Cookies help us deliver our Services. By using our Services, you agree to our use of cookies. Learn More.

Why Mrs. Hawkins From Behind Her Eyes Looks So Familiar

From episode to episode, "Behind Her Eyes" thrives on its mind games. The drama of the series is based on a pair of relationships. The first is between Louise (Simona Barnsley) and Dr. David Ferguson (Tom Bateman). Louise and David meet at a bar and then discover that they're going to be working together. From there, they begin carrying on an affair with one another. Louise's affair with David is complicated by his wife, Adele (Eve Hewson), with whom Louise strikes up a friendship. 

These three characters take up the majority of the story, but there are others, like Lizzy McInnerny as Mrs. Hawkins, who exist on the periphery. McInnerny only appears in two episodes of the series, but she makes an impression. She may have even left some viewers wondering where they might have seen her before. As it turns out, McInnerny has popped up in a wide variety of British productions in recent years, which may explain her familiarity to many fans.

McInnerny had a role on Hollyoaks

Although most American viewers would likely recognize her from her role in recent series on streaming services like Netflix, McInnerny's been working consistently on TV for decades, as shown on her IMDb page. Her list of credits stretches all the way back to the 1990s. Her early roles were on series like "Gems," "All in the Game," and "Looking After Jo Jo." These roles may not mean much to U.S. audiences, but they speak to McInnerny's lengthy career as an actress, even though she's only now being more widely recognized for her work. 

Fans of British soap operas may be the people most likely to recognize McInnerny, as she did stints on several very popular British soaps, including "Hollyoaks." The series, which is set in the fictional town of the same name, is known in part for tackling taboo subjects that are rarely addressed elsewhere in British media, per Female First. McInnerny played Sara Robinson for seven episodes, making her one of the many characters who has come through the village over the course of the show's run. 

McInnerny also guest starred on Coronation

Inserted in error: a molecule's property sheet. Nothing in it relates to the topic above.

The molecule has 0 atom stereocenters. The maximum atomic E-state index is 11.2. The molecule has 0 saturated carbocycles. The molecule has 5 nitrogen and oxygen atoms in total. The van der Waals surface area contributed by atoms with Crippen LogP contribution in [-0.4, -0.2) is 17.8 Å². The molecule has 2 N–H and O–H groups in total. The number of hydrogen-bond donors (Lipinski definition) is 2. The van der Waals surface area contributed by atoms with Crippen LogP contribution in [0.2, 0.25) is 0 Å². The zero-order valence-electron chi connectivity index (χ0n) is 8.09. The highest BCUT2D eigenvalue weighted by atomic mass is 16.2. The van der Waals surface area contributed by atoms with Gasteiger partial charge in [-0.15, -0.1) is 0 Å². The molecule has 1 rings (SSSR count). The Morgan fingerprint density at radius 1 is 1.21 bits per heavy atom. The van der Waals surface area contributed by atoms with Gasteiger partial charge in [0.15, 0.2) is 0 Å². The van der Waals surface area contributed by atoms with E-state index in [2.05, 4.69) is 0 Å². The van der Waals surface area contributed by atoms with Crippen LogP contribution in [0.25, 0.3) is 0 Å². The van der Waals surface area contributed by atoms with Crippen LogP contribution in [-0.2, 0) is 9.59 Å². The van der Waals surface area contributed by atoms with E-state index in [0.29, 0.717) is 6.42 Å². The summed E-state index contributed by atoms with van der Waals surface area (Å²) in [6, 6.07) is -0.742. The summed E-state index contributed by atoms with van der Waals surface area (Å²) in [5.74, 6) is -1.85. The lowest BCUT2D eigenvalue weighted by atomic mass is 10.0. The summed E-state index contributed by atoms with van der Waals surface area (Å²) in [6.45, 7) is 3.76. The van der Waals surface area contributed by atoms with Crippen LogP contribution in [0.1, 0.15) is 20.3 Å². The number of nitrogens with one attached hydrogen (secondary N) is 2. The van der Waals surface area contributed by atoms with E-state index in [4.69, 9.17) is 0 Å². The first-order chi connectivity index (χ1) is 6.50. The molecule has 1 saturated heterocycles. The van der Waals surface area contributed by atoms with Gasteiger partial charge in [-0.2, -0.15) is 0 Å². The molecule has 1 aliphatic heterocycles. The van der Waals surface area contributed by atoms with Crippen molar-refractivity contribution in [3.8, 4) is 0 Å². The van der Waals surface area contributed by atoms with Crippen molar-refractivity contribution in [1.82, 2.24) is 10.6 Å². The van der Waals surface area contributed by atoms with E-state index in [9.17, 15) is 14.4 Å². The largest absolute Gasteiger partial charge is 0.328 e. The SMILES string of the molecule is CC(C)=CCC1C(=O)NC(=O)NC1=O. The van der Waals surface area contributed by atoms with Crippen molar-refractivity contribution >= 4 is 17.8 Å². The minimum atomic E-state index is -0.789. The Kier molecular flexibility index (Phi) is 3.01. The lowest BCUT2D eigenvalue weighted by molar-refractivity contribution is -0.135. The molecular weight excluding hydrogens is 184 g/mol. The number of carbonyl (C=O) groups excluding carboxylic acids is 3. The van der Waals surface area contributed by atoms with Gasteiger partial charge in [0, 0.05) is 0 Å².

After she was done filming "Hollyoaks," McInnerny had a role on another British soap opera. In 2013, she played D.S. Kline for four episodes on the series "Coronation Street". Thus far, that series has produced more than 10,000 episodes and has been running since 1960. The show focuses on the residents of Coronation Street, a cobbled street in the fictional town of Weatherfield. According to the Manchester Evening News, Weatherfield is based on inner-city Salford. 

On the series, McInnerny played one of the two detectives charged with investigating the abduction of Ruby Soames (Macy Halabi) by her father Tyrone Dobbs (Alan Halsall). After a few days of investigating, Kline ultimately hears Tyrone's confession, and he was then remanded for trial. Although McInnerny was only on the series for a limited run, it was part of a long career centered on such supporting roles. "Behind Her Eyes" may be one of her most prominent roles, but she's got plenty of experience in front of the camera. 

McInnerny was a key supporting player on The Crown

Perhaps McInnerny's most notable credit was on "The Crown," where she played "Bobo" McDonald for 13 episodes. Although not all "Crown" fans may recognize that name, they'll likely know her as the queen's nanny and eventual dresser and confidante. In the early seasons of the series, McInnerny played Bobo opposite Claire Foy's Queen Elizabeth II. McInnerny's role was not on par with Foy and the show's other early-season stars, but she was a consistent player in the background. 

In addition to her role in "The Crown," McInnerny has also had roles in recent shows like "The Haunting of Bly Manor," "London Spy," and "Peaky Blinders." Because of the increase in the number of British TV shows that have been exported to the U.S., McInnerny and other British thespians are getting much more exposure to American audiences than they would have in previous eras.